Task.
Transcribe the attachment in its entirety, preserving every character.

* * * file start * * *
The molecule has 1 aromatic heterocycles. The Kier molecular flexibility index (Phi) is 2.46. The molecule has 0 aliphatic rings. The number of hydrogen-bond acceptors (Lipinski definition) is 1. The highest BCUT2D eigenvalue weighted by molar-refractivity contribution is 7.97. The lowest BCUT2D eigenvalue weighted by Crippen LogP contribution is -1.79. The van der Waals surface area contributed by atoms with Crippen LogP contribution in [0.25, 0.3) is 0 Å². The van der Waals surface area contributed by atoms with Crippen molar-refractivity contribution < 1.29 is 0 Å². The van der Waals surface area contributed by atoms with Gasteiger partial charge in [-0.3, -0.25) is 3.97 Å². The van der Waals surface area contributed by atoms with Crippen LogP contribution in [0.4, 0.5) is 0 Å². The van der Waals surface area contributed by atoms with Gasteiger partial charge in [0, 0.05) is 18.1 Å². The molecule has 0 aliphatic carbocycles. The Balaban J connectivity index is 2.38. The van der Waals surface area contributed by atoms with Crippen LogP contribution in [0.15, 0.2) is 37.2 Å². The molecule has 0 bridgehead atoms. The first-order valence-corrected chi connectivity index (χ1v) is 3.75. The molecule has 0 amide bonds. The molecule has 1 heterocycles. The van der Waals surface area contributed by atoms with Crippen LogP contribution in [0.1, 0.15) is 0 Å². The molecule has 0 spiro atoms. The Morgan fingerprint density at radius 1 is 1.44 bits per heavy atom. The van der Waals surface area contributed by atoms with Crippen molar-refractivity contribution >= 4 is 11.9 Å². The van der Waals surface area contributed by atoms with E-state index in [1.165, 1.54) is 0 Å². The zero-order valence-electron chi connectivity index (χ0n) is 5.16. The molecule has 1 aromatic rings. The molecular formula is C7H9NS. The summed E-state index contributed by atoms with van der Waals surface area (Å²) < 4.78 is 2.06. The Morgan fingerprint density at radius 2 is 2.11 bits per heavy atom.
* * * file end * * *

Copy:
The molecule has 1 aromatic heterocycles. The Kier molecular flexibility index (Phi) is 2.46. The molecule has 0 aliphatic rings. The number of hydrogen-bond acceptors (Lipinski definition) is 1. The highest BCUT2D eigenvalue weighted by molar-refractivity contribution is 7.97. The lowest BCUT2D eigenvalue weighted by Crippen LogP contribution is -1.79. The van der Waals surface area contributed by atoms with Crippen LogP contribution in [0.25, 0.3) is 0 Å². The van der Waals surface area contributed by atoms with Crippen molar-refractivity contribution < 1.29 is 0 Å². The van der Waals surface area contributed by atoms with Gasteiger partial charge in [-0.3, -0.25) is 3.97 Å². The van der Waals surface area contributed by atoms with Crippen LogP contribution in [0.4, 0.5) is 0 Å². The van der Waals surface area contributed by atoms with Gasteiger partial charge in [0, 0.05) is 18.1 Å². The molecule has 0 aliphatic carbocycles. The Balaban J connectivity index is 2.38. The van der Waals surface area contributed by atoms with Crippen LogP contribution in [0.15, 0.2) is 37.2 Å². The molecule has 0 bridgehead atoms. The first-order valence-corrected chi connectivity index (χ1v) is 3.75. The molecule has 0 amide bonds. The molecule has 1 heterocycles. The van der Waals surface area contributed by atoms with Crippen LogP contribution in [0.1, 0.15) is 0 Å². The molecule has 0 spiro atoms. The Morgan fingerprint density at radius 1 is 1.44 bits per heavy atom. The van der Waals surface area contributed by atoms with Crippen molar-refractivity contribution >= 4 is 11.9 Å². The van der Waals surface area contributed by atoms with E-state index in [1.165, 1.54) is 0 Å². The zero-order valence-electron chi connectivity index (χ0n) is 5.16. The molecule has 1 aromatic rings. The molecular formula is C7H9NS. The summed E-state index contributed by atoms with van der Waals surface area (Å²) < 4.78 is 2.06. The Morgan fingerprint density at radius 2 is 2.11 bits per heavy atom.